Peninsula College student Vanessa Castle of Lower Elwha takes a cellphone photo of snow-covered trees on the school’s Port Angeles campus Friday. Snow blanketed numerous areas of the North Olympic Peninsula on Friday, with an additional chance of snow predicted for Saturday night through this morning. (Keith Thorpe/Peninsula Daily News)

Peninsula College student Vanessa Castle of Lower Elwha takes a cellphone photo of snow-covered trees on the school’s Port Angeles campus Friday. Snow blanketed numerous areas of the North Olympic Peninsula on Friday, with an additional chance of snow predicted for Saturday night through this morning. (Keith Thorpe/Peninsula Daily News)

More snow possible for North Olympic Peninsula by Sunday morning

More white stuff — from a trace up to 3 inches — could appear on the North Olympic Peninsula by this morning, while the Olympic Mountains could accumulate up to 11 inches of snow.

On Saturday afternoon, the National Weather Service Seattle expanded its winter weather advisory issued for midnight Saturday to 10 a.m. today to include the eastern Strait of Juan de Fuca, Admiralty Inlet area and Olympic Mountains.

The eastern Strait of Juan de Fuca and Admiralty Inlet area could see up to 3 inches, and the Olympic Mountains could see 4 to 11 inches, according to the advisory. The highest accumulations of snow are expected in areas above 500 feet.

Hurricane Ridge Road closed all day Friday and Saturday due to snow, citing 8 inches and 30 degrees Saturday, according to a message.

Clallam and Jefferson counties should see a dry period Monday to Tuesday, returning to upper 40- and lower 50-degree weather by Wednesday, said Jeff Michalski of the weather service.

Friday’s snow

Snowfall Friday morning caused some delayed school start times and power outages in Clallam County.

The Port Angeles and Sequim school districts operated on a two-hour delay Friday morning due to snow. In both school districts, buses ran on snow routes and administrators canceled preschool for the day.

The Clallam County Public Utility District reported several power outages due mostly to trees and branches “that haven’t felt the weight of snow since last winter” striking power lines, administrative assistant Nicole Clark said.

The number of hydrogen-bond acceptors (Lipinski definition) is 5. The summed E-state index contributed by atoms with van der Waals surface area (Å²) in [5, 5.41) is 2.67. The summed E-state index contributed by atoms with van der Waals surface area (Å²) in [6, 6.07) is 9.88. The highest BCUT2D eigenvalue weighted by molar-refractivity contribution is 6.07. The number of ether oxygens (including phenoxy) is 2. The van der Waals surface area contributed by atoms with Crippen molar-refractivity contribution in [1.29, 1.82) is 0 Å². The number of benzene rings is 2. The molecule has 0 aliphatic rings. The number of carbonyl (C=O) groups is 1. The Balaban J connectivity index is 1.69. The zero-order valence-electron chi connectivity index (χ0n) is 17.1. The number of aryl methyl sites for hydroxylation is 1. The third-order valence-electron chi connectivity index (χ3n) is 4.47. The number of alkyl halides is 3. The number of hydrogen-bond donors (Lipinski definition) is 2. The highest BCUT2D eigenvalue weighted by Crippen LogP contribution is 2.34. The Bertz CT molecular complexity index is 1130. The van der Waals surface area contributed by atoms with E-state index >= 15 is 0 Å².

Crews worked overnight Friday to restore all but one or two isolated outages by Saturday morning, Clark said.

Power outages were reported around Deer Park and Lairds Corner, Happy Valley, Mount Pleasant, Mount Angeles, O’Brien, Black Diamond, Quail Run, John Mike, Place and Alice roads, in addition to isolated outages throughout the greater Port Angeles area.

La Niña winter

Friday’s snowfall demonstrated a “classic” situation for a La Niña winter, Washington atmospheric sciences professor Cliff Mass wrote in a blog post Friday.

A La Niña year means the Pacific Northwest could face an usually cold and wet winter.

“It means we could have more s-n-o-w this winter season,” Ted Buehner of the weather service put it.

For live weather information, the National Weather Service posts watches and warnings for Western Washington at www.wrh.noaa.gov/sew.

Buehner recommends staying abreast of winter weather preparedness resources at takewinterbystorm.org. Among them: Create an emergency preparedness kit with three days of nonperishable food and water for your home, car and office. Ensure tires have adequate tread and inflation. Check wiper blades and washer fluid. Know your bus’ snow route.

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Reporter Sarah Sharp can be reached at 360-452-2345, ext. 56650, or at ssharp@peninsuladailynews.com.

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